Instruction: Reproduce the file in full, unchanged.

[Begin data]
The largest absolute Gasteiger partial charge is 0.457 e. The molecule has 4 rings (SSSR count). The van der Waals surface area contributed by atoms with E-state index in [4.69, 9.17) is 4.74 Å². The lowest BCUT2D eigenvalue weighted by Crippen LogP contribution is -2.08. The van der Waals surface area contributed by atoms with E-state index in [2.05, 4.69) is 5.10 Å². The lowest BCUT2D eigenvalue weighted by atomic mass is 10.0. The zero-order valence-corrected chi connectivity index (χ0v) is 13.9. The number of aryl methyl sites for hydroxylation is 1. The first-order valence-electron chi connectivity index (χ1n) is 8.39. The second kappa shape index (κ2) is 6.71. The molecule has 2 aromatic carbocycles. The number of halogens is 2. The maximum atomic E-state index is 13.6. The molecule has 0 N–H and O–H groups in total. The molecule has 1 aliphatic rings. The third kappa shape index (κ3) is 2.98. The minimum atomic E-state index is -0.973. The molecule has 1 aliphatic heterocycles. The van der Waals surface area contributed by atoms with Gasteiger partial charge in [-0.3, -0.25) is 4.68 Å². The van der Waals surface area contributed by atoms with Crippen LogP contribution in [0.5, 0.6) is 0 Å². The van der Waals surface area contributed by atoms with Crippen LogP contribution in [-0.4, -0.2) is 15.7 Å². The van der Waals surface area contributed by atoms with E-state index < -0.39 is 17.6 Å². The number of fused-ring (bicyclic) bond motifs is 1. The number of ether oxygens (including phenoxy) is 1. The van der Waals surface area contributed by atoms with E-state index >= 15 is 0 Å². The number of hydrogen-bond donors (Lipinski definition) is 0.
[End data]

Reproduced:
The largest absolute Gasteiger partial charge is 0.457 e. The molecule has 4 rings (SSSR count). The van der Waals surface area contributed by atoms with E-state index in [4.69, 9.17) is 4.74 Å². The lowest BCUT2D eigenvalue weighted by Crippen LogP contribution is -2.08. The van der Waals surface area contributed by atoms with E-state index in [2.05, 4.69) is 5.10 Å². The lowest BCUT2D eigenvalue weighted by atomic mass is 10.0. The zero-order valence-corrected chi connectivity index (χ0v) is 13.9. The number of aryl methyl sites for hydroxylation is 1. The first-order valence-electron chi connectivity index (χ1n) is 8.39. The second kappa shape index (κ2) is 6.71. The molecule has 2 aromatic carbocycles. The number of halogens is 2. The maximum atomic E-state index is 13.6. The molecule has 0 N–H and O–H groups in total. The molecule has 1 aliphatic rings. The third kappa shape index (κ3) is 2.98. The minimum atomic E-state index is -0.973. The molecule has 1 aliphatic heterocycles. The van der Waals surface area contributed by atoms with Gasteiger partial charge in [-0.3, -0.25) is 4.68 Å². The van der Waals surface area contributed by atoms with Crippen LogP contribution in [0.5, 0.6) is 0 Å². The van der Waals surface area contributed by atoms with Crippen LogP contribution in [-0.4, -0.2) is 15.7 Å². The van der Waals surface area contributed by atoms with E-state index < -0.39 is 17.6 Å². The number of fused-ring (bicyclic) bond motifs is 1. The number of ether oxygens (including phenoxy) is 1. The van der Waals surface area contributed by atoms with E-state index >= 15 is 0 Å². The number of hydrogen-bond donors (Lipinski definition) is 0.